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Jacqueline Vick Books

What the Cluck? It's Murder PAPERBACK

What the Cluck? It's Murder PAPERBACK

Book Four in the Frankie Chandler Mystery Series

Regular price $16.99 USD
Regular price Sale price $16.99 USD
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"A Most Entertaining Read.”

“Meeting the family turns into a clustercluck!”

A broody hen. A dead body. The ultimate test of a relationship.

Pet psychic Frankie Chandler finally (and reluctantly) agrees to meet Detective Martin Bower’s family. All she has to do is impress the pack of sisters who raised him. Not difficult, right? The only thing at stake is her relationship with the man she loves. The weekend at his eldest sibling’s farm surpasses her worst nightmares. His former guardians excel at finding her faults. Even the chickens have it in for her. Then her first moment alone with Bowers on a romantic stroll ends with the discovery of a murdered farmhand. Now the marshal is fixed on Bowers’ sister Dymphna as the chief suspect. On a homestead overrun with animals, there must be a witness. The broody hen? The carrot-obsessed horses? The suspect’s self-involved dog? As she wrangles information from animals both furry and feathered, the case against Dymphna worsens. Should Frankie’s loyalty be to the truth? Or to Bowers’ family?

Join Frankie and Bowers on their most personal case yet.


Read a Sample

“You can’t make me.”

I took a hurried step back from the source of my fear,
stumbling over my own feet in the rush. The solid chest of Detective Martin Bowers broke my fall. He hooked his arms under mine to help me catch my balance.

Normally, I’d enjoy physical contact with the handsome
police officer, currently off-duty. However, my attention
remained on the black eyes that locked onto me in an
unblinking stare. It didn't take a pet psychic, which I was, to tell those eyes held more than contempt. They held murder.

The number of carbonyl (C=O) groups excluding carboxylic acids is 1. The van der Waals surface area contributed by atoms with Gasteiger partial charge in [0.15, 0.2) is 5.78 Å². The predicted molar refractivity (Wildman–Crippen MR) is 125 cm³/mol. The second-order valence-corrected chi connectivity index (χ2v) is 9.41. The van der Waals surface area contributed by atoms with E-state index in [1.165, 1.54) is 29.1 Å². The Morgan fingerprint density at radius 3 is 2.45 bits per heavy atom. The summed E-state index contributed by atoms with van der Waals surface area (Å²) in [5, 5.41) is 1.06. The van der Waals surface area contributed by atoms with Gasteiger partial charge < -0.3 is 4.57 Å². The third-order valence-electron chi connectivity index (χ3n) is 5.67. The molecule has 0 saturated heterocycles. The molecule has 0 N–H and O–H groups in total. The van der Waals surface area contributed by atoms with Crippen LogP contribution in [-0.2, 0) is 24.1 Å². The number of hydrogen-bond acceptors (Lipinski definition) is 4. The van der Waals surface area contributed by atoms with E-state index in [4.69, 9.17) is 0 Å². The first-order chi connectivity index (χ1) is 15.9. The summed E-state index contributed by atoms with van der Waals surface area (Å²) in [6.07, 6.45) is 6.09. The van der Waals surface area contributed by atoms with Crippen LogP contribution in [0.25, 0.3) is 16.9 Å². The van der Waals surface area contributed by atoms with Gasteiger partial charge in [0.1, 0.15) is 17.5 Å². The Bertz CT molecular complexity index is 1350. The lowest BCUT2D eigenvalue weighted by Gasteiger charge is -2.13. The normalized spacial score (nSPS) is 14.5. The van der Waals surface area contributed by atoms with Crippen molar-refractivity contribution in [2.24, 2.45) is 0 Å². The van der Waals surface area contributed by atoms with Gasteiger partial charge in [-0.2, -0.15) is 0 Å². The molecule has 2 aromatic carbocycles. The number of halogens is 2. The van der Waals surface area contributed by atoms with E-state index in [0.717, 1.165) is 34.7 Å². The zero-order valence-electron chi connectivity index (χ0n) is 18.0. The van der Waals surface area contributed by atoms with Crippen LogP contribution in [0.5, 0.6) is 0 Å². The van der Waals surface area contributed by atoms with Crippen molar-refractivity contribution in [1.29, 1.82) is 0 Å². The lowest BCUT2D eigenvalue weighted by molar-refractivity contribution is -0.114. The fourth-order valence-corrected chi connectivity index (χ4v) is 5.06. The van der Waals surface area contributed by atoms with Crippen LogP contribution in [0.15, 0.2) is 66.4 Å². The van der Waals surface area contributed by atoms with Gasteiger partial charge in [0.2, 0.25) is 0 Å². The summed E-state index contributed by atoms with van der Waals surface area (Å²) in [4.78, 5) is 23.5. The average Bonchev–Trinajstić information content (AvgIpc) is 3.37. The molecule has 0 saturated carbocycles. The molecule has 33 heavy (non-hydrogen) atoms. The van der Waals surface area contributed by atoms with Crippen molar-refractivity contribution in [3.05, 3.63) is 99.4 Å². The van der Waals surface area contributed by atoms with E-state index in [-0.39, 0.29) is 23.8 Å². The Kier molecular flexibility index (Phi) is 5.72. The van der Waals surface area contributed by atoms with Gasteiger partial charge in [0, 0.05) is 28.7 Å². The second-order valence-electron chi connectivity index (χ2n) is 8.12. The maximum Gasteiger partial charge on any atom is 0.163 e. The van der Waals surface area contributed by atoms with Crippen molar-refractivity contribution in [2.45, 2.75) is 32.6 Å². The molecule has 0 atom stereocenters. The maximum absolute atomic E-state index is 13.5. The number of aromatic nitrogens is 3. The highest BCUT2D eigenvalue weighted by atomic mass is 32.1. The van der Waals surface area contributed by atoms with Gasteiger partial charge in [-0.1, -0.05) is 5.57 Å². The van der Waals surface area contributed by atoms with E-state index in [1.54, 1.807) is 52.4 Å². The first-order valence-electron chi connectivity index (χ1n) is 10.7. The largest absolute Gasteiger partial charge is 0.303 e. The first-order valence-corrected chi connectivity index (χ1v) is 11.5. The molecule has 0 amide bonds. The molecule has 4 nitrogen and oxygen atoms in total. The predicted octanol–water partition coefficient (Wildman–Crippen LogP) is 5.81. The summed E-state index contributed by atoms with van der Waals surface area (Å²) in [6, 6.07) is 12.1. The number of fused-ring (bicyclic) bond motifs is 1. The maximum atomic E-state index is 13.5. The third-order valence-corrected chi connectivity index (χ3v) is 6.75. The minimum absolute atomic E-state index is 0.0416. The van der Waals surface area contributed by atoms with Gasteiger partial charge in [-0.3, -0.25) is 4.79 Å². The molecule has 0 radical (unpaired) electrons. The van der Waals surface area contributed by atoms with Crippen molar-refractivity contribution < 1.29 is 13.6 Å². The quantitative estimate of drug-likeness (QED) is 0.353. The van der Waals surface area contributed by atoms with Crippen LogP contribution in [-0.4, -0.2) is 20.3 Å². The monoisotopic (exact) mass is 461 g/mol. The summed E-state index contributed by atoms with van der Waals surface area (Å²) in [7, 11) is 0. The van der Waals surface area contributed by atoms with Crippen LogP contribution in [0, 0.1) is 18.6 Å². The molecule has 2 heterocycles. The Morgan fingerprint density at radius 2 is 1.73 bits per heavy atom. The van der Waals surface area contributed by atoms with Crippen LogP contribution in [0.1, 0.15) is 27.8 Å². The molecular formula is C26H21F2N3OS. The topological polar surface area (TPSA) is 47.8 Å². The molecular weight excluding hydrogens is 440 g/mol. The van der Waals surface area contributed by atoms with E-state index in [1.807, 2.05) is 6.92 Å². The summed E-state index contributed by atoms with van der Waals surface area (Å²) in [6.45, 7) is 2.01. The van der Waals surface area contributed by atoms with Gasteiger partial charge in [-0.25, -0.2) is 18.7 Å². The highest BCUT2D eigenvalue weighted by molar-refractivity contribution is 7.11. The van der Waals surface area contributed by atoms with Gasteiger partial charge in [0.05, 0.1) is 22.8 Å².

The eyes belonged to the snow-white face of a Leghorn
hen, and she showed no signs of the happy, aw shucks attitude of Foghorn Leghorn, one of my childhood cartoon heroes.

Why on this beautiful early afternoon in March was I,
Frankie Chandler, reluctant communicator with all things
furry or feathered, facing off with a vicious hen?
It goes back to my best friend Penny’s wedding cruise
last fall. There had been laughter, tears, and a few murders.

Not that the murders were part of the agenda. They just
happened, and I discovered the first body below my stateroom balcony.

Penny tattled to Detective Bowers in Wolf Creek,
Arizona, and she made it sound as if I was a damsel in
distress. That irritated me to no end, as Martin Bowers had made it clear he wanted nothing to do with me. It wasn’t so much that he couldn’t handle the embarrassment of dating a pet psychic. The clincher came when he, while holding my hand, got caught up in one of my psychic experiences with an angry feline, and he didn’t like it.

What a baby.

Anyway, he responded to Penny’s request for a White
Knight and joined the cruise a few days later, and in
between finding corpses and searching for the kitty who
held the key to solving the murders, Bowers and I had a few friendly moments.

At the end of the cruise, the normally stoic detective approached me in an unusual state of nervousness to ask for another chance at romance. Or maybe it was a first chance since we had never made it to an actual date.

That was the good news. For balance, there had to be
bad news.

Bowers also wanted me to meet his sisters. All